Wall Street recovers from sharp losses sparked by China tariffs

If the conflict occurred only between the US and China Việt Nam would have a good chance to export to the US

If the conflict occurred only between the US and China Việt Nam would have a good chance to export to the US

Stocks made a roaring comeback on Wednesday, bouncing off steep losses stemming from China's announcement of new tariffs on USA goods. It's too early to call this a trade war, but it seems investors aren't going to stick around to find out if it turns into one.

The Dow Jones industrial average lost 459 points Monday, a 1.9 percent loss, after falling by more than 700 points hours before closing.

Now a price-weighted composite of Apple, Alphabet, Microsoft, Amazon.com and Facebook - five of the six largest- capitalized stocks in the S&P 500 - is down close to 12 percent over the past four calendar weeks and on track for the worst such decline in its six-year history.

The Shanghai Composite Index lost 1.1 percent to 3,129.55 points and Tokyo's Nikkei 225 dropped 0.9 percent to 21,199.98.

Shares of Amazon traded 0.7 percent stronger as of 1.55pm in NY, having fluctuated between gains and losses earlier in the day, as investors tried to assess the impact of US President Donald Trump's latest criticising tweets about the company. In 1.34pm trading, the Standard & Poor's 500 Index added 0.5 percent. Brent crude, used to price worldwide oils, slid $1.13, or 1.6 percent, to $68.21 a barrel in London.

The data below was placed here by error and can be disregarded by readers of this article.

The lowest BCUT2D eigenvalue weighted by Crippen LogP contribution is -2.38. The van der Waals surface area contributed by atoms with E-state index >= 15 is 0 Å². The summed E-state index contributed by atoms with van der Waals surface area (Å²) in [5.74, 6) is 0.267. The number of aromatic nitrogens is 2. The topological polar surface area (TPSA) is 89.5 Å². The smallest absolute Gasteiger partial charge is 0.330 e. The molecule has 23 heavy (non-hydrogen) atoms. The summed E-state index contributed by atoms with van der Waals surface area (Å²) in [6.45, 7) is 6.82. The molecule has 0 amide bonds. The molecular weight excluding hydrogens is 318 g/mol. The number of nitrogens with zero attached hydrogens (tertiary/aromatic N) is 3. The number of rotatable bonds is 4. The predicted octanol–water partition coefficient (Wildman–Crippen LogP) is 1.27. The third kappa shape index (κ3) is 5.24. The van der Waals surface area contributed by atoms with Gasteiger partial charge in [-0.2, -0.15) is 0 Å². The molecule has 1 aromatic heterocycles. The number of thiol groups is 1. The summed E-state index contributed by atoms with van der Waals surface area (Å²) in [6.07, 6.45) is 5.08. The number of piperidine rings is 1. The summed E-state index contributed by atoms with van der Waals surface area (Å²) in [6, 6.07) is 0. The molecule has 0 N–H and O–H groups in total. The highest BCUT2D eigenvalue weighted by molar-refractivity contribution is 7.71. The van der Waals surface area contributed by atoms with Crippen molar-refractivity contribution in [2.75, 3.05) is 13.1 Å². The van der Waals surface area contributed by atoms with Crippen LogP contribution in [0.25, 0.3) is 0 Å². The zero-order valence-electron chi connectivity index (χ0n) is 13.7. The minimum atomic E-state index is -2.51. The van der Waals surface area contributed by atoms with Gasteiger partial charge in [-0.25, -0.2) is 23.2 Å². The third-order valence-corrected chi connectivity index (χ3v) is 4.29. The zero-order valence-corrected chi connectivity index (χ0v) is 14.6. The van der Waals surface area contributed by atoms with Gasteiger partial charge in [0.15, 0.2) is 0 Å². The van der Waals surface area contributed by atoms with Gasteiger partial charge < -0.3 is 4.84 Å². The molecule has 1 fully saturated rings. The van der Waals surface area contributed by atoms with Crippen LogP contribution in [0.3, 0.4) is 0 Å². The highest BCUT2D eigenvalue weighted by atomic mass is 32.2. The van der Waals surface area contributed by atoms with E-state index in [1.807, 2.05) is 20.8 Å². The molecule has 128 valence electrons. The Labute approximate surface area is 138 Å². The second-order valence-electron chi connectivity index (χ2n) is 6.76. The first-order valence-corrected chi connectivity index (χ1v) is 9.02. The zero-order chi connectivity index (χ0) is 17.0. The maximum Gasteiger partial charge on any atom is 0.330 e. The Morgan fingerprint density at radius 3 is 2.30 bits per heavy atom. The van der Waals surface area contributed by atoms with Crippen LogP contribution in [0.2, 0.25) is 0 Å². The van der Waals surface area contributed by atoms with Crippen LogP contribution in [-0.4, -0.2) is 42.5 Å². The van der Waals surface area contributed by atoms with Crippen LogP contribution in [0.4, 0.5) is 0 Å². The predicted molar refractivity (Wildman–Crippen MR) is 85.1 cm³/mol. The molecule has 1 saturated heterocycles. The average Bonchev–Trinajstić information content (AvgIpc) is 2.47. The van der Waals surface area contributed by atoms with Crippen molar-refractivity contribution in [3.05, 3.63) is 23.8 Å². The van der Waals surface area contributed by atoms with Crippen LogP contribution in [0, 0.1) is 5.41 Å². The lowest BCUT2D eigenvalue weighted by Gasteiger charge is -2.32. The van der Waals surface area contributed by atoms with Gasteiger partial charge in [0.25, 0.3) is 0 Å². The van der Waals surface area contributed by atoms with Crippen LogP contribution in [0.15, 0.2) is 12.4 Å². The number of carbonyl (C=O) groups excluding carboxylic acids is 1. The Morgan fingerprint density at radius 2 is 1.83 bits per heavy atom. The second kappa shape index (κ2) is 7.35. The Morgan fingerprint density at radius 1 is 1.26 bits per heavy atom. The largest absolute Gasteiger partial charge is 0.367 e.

If during the coming reporting season companies warn that those heady targets might not be met, that could spell immediate trouble for already wobbly USA stocks. Including pork, other meats, fruit, and steel pipes. However, if bulls fail to adequately defend this trend line, then the market decline could get ugly.

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Oil fell below $68 a barrel, reversing an earlier rally, as a rise in Russian production and concern about a U.S.

"There has been a lot of rhetoric surrounding trade wars for some time now, but the transformation of these threats into actions in recent days is alarming and is clearly roiling markets", said David Cheetham, chief market analyst at XTB. The euro rose to $1.2283 from $1.2272. These tech titans account for more than $3.3 trillion in market capitalization, or more than 14 percent of the S&P 500's total value. Samsung Electronics fell 2.02 percent.

Bullish investors may have put the fear of a trade war behind them with the announcement that the US and China will be sitting down to negotiate a compromise over a few of the key trade issues.

The S&P 500 Index slumped after its first quarterly retreat since 2015, with volumes 17% below average. Amazon, under fire again from President Trump via Twitter due to its big size and negative impact on mom-and-pop retailers, fell 5.2%. But investors see a bigger fight looming over U.S. President Donald Trump's approval of possible higher duties on $50 billion of Chinese goods in response to complaints Beijing steals or pressures foreign companies to hand over technology.

Brent crude, used to price global oils, rose 16 cents to $67.80 in London. Despite its recent losses, Amazon stock is still up about 18 percent in 2018.

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